In popular cultureEdit
In the United Kingdom, the tuxedo cat is sometimes known as the "Jellicle cat", after the fictional tribe of black and white cats described by T. S. Eliot in Old Possum's Book of Practical Cats, which was first published in 1939. In its derivative musical, Cats, the tuxedo cat is exemplified by the character of the magical Mr. Mistoffelees, who is portrayed as a stage magician wearing a lacy ruff and bow tie. The musical differed from the book in that the characters included cats with many different coat colors, rather than just bicolor cats, but it retains the repeated assertion that "Jellicle cats are black and white." Cats with these markings also played a starring role in the drawings illustrating The Unadulterated Cat, a book written by Terry Pratchett, with cartoons by Joliffe Gray.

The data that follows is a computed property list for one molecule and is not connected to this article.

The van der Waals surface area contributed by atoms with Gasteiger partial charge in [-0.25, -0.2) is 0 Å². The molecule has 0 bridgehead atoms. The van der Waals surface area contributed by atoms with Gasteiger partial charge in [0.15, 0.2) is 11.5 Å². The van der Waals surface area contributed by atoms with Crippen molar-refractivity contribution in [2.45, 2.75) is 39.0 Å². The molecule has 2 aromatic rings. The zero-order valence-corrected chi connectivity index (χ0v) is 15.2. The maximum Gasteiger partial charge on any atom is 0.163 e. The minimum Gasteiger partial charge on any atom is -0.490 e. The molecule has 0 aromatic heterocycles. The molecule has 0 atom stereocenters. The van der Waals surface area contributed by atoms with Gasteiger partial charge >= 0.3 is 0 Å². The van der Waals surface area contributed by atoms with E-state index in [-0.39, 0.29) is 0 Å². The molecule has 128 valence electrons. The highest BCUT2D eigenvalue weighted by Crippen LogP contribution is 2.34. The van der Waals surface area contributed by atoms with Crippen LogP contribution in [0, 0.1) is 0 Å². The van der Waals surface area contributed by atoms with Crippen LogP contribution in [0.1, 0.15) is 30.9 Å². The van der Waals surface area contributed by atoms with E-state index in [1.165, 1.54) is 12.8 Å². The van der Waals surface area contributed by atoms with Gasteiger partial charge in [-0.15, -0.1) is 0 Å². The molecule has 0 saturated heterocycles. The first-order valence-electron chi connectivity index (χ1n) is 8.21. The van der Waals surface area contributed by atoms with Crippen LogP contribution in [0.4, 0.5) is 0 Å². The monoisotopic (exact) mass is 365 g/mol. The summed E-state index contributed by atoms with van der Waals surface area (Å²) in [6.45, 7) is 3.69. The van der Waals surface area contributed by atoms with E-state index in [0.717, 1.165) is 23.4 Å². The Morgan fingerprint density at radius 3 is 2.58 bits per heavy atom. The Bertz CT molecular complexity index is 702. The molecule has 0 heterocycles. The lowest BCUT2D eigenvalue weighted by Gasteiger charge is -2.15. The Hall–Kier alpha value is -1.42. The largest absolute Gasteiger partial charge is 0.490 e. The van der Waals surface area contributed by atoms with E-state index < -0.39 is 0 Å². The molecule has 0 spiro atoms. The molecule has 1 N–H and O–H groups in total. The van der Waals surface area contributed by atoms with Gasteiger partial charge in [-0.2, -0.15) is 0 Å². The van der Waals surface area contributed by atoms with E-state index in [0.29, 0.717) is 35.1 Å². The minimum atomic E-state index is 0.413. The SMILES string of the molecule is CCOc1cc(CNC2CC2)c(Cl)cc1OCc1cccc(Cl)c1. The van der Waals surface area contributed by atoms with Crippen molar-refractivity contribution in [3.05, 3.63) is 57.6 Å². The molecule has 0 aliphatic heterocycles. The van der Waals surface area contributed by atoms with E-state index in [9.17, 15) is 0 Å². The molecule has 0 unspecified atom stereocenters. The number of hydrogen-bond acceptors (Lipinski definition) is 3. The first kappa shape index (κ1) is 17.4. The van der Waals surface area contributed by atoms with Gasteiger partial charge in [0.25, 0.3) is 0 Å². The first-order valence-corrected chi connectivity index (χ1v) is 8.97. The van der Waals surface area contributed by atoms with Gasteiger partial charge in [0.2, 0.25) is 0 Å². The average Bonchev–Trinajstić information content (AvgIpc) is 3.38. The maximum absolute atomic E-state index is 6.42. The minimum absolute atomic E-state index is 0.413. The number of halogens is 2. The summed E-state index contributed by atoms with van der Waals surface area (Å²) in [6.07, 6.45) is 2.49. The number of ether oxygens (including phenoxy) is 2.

Other well known cartoon bicolor cats include Felix the Cat, Tom from Tom and Jerry, Figaro and Sylvester. A bicolor cat named Mittens is one of the main characters in the 2008 Disney animated film "Bolt".